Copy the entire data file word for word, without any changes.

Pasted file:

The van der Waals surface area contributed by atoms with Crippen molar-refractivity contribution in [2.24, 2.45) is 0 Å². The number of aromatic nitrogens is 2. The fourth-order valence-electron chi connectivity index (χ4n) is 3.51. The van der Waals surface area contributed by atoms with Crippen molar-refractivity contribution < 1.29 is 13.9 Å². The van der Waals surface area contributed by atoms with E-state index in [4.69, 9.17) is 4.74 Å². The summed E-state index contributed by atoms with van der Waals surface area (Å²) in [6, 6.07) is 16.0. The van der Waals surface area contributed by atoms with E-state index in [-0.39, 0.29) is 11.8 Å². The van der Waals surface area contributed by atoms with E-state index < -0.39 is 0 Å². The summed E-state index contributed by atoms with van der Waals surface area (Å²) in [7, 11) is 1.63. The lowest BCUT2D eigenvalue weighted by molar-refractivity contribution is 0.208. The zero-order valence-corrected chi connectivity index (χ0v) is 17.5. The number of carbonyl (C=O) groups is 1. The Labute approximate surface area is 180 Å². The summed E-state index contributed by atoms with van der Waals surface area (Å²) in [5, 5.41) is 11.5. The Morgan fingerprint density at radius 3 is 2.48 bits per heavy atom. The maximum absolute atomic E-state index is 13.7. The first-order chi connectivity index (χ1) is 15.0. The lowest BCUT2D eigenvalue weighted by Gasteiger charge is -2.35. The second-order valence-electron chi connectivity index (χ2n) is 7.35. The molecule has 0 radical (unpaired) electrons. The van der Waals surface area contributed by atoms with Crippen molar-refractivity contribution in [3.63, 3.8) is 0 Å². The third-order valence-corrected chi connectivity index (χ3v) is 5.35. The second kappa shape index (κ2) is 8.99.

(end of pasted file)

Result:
The van der Waals surface area contributed by atoms with Crippen molar-refractivity contribution in [2.24, 2.45) is 0 Å². The number of aromatic nitrogens is 2. The fourth-order valence-electron chi connectivity index (χ4n) is 3.51. The van der Waals surface area contributed by atoms with Crippen molar-refractivity contribution < 1.29 is 13.9 Å². The van der Waals surface area contributed by atoms with E-state index in [4.69, 9.17) is 4.74 Å². The summed E-state index contributed by atoms with van der Waals surface area (Å²) in [6, 6.07) is 16.0. The van der Waals surface area contributed by atoms with E-state index in [-0.39, 0.29) is 11.8 Å². The van der Waals surface area contributed by atoms with E-state index < -0.39 is 0 Å². The summed E-state index contributed by atoms with van der Waals surface area (Å²) in [7, 11) is 1.63. The lowest BCUT2D eigenvalue weighted by molar-refractivity contribution is 0.208. The zero-order valence-corrected chi connectivity index (χ0v) is 17.5. The number of carbonyl (C=O) groups is 1. The Labute approximate surface area is 180 Å². The summed E-state index contributed by atoms with van der Waals surface area (Å²) in [5, 5.41) is 11.5. The Morgan fingerprint density at radius 3 is 2.48 bits per heavy atom. The maximum absolute atomic E-state index is 13.7. The first-order chi connectivity index (χ1) is 15.0. The lowest BCUT2D eigenvalue weighted by Gasteiger charge is -2.35. The second-order valence-electron chi connectivity index (χ2n) is 7.35. The molecule has 0 radical (unpaired) electrons. The van der Waals surface area contributed by atoms with Crippen molar-refractivity contribution in [3.63, 3.8) is 0 Å². The third-order valence-corrected chi connectivity index (χ3v) is 5.35. The second kappa shape index (κ2) is 8.99.